On the other hand, seven years into this job I won't really say that I fancy doing it for another thirty-five or so.
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  #42  
Old 25 Sep 2012
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Quote:
Originally Posted by brclarke View Post
I noticed that several posters (including myself) said they had very satisfying jobs while teaching.

Maybe that is the secret - find an interest you excel at and teach it to others. That doesn't have to mean traditional schooling, but sharing what you know with others.
I've met quite a few teachers over the past few years for one reason or another. I have been very impressed by their committment to their work in the main although I have come across a few who've been ground down working in some of the worst schools in the UK.

I think teachers are motivated by good students who in turn are only good students because their teachers are talented and motivated.

It makes me realise that I would have been a hopeless teacher which is verified every time I try to help my daughter with her maths and physics homework.
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  #43  
Old 26 Sep 2012
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Quote:
Originally Posted by Magnon View Post
I've met quite a few teachers over the past few years for one reason or another. I have been very impressed by their committment to their work in the main although I have come across a few who've been ground down working in some of the worst schools in the UK.
My "Ickle Girl" is a teacher and she loves the teaching but hates the bullsh1t and politics, which as she has progressed (she’s a year head now) have become more and extreme.
She spends more time managing people now than actually teaching and is looking into taking a demotion at another school to get back to what she really loves.

Considering some of the bullying and abuse that newly qualified teachers suffer from megalomaniac heads and other staff, it’s a wonder any of them make it through their first year though.
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  #44  
Old 26 Sep 2012
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Interesting thread, so let me add my 2 Yen.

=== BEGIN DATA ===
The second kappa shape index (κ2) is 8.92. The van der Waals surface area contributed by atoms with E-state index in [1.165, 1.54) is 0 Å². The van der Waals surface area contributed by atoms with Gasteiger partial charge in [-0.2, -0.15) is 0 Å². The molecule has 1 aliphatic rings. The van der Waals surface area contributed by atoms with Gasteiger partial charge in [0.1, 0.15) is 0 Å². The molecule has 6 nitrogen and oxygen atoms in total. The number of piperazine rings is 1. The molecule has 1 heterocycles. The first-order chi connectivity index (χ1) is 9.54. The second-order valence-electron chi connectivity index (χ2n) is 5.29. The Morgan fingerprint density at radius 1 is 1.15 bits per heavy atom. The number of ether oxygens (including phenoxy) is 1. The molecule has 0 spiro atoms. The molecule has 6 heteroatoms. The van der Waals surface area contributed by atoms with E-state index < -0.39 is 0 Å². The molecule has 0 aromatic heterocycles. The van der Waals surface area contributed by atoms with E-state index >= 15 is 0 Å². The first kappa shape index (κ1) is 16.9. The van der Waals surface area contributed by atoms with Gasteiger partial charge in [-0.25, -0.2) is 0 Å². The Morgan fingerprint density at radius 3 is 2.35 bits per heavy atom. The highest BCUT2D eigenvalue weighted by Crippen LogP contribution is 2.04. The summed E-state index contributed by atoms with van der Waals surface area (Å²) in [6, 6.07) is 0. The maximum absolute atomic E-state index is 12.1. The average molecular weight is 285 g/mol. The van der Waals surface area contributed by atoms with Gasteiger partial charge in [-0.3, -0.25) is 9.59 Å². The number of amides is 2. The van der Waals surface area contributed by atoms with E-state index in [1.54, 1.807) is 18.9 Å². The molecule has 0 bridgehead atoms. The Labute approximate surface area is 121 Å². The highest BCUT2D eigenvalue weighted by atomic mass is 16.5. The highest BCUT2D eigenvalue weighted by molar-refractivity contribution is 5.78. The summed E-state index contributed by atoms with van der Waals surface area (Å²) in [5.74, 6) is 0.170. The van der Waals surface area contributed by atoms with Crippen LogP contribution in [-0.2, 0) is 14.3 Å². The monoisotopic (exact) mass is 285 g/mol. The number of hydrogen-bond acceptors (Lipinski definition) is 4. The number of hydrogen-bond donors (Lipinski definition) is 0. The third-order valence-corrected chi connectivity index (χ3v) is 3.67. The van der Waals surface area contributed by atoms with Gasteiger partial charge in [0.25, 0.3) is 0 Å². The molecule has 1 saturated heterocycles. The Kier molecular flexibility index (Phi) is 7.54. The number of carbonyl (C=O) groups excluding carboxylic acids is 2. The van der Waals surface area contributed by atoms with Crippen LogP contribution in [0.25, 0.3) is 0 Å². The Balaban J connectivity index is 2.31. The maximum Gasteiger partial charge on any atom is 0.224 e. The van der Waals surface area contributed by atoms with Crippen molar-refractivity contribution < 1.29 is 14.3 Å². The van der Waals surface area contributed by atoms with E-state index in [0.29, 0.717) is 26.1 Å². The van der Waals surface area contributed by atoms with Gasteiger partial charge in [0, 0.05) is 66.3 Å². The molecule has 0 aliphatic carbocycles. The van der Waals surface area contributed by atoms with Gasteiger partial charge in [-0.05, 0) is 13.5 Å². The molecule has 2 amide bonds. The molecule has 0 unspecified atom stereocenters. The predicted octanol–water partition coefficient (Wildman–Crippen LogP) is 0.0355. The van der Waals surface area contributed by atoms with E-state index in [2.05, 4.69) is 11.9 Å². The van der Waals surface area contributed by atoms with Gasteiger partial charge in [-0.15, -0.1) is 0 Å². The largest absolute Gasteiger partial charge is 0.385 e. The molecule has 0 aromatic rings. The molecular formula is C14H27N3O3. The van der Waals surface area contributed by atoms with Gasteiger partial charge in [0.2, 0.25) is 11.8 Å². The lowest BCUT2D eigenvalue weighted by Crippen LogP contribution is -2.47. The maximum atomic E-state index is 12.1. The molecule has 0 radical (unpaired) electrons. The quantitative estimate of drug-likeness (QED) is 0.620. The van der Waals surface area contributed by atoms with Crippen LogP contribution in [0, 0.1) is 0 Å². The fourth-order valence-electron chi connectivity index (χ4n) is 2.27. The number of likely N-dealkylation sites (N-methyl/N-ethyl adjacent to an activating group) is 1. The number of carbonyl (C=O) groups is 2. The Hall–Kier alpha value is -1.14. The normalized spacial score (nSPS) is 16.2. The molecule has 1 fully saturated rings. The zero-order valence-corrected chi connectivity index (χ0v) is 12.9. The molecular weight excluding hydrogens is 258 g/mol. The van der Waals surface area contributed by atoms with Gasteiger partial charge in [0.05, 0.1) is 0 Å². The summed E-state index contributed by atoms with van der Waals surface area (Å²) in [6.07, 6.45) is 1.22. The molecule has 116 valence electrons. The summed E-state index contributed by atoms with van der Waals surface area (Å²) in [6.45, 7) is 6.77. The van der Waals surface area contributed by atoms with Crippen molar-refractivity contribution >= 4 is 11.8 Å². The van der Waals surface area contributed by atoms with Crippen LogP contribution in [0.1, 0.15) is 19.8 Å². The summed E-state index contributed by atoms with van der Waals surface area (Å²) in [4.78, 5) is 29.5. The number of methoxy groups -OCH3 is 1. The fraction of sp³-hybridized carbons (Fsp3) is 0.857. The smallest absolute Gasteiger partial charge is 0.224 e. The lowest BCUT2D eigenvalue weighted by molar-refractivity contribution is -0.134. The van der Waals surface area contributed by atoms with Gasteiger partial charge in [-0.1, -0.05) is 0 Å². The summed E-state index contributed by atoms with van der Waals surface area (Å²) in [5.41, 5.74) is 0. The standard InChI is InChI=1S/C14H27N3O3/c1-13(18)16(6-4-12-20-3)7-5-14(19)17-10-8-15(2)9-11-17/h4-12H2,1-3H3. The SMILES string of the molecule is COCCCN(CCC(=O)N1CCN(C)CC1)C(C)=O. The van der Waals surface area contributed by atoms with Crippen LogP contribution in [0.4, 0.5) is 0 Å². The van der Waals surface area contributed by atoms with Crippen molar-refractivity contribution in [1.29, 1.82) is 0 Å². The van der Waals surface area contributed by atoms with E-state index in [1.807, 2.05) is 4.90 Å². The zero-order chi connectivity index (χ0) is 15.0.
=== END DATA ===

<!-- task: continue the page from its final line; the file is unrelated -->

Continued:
Do I like my job? I have to say yes, because it is so much fun teaching those kids not only English but many other things for their future life.

No, it's not for the money, if it was I'd quit today and find something better or move out of Japan.
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  #45  
Old 2 Oct 2012
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Aah, the holy grail! A job you enjoy! I've been looking for this all my life. The jobs I've done include working in a climbing shop (tedious after a year or so), working as a cycle mechanic (tedious after a couple of years) and news photographer (a hideous, soul destroying way of making a living - and I'm talking 'news' here, not 'pap').

I ticked 'It's OK' for my current situation, because actually I do two jobs and that's the average! -

1) I work as a civil servant which has good flexibility and promotion prospects and pays the bills, but is also furniture chewingly tedious. I'd give it up tomorrow if I could.

2) I also write children's books. (www.dannylansing.com) I have been working my arse off at this for six years and made almost no money out of it. I now have two published and a third on the way. I am amazed at how difficult it is to make money out of writing. As it stands, I would have made a hell of a lot more money over the last six years if I'd just spent the time doing a paper round. Having said that, I absolutely love it!

I often dream about what it would be like to be able to jack in the day job and commit to writing full time. It would be fantastic. I normally come home after a ten hour day, eat my dinner and then switch on the latop and write for a couple of hours - firstly because I have to (books don't write themselves!) and secondly because I love it.

It is exhausting frankly. I am totally knackered all the time. But I'm crossing my fingers and hoping that one day it will all pay off and I will be able to spend the rest of my life doing a couple of big 'research trips' a year and writing the rest of it.

If you look at any success story, whether it be an athlete or a business person or anything else, there is nearly always an enormous amount of work behind that moment of glory. And a great personal commitment to the venture.

Who knows if my work will pay off? I don't. But I really hope it does, as the alternative is another 30 years in a bowler hat and I wouldn't wish that on anybody!

Matt
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*Disclaimer* - I am not saying my bike is better than your bike. I am not saying my way is better than your way. I am not mocking your religion/politics/other belief system. When reading my post imagine me sitting behind a frothing pint of ale, smiling and offering you a bag of peanuts. This is the sentiment in which my post is made. Please accept it as such!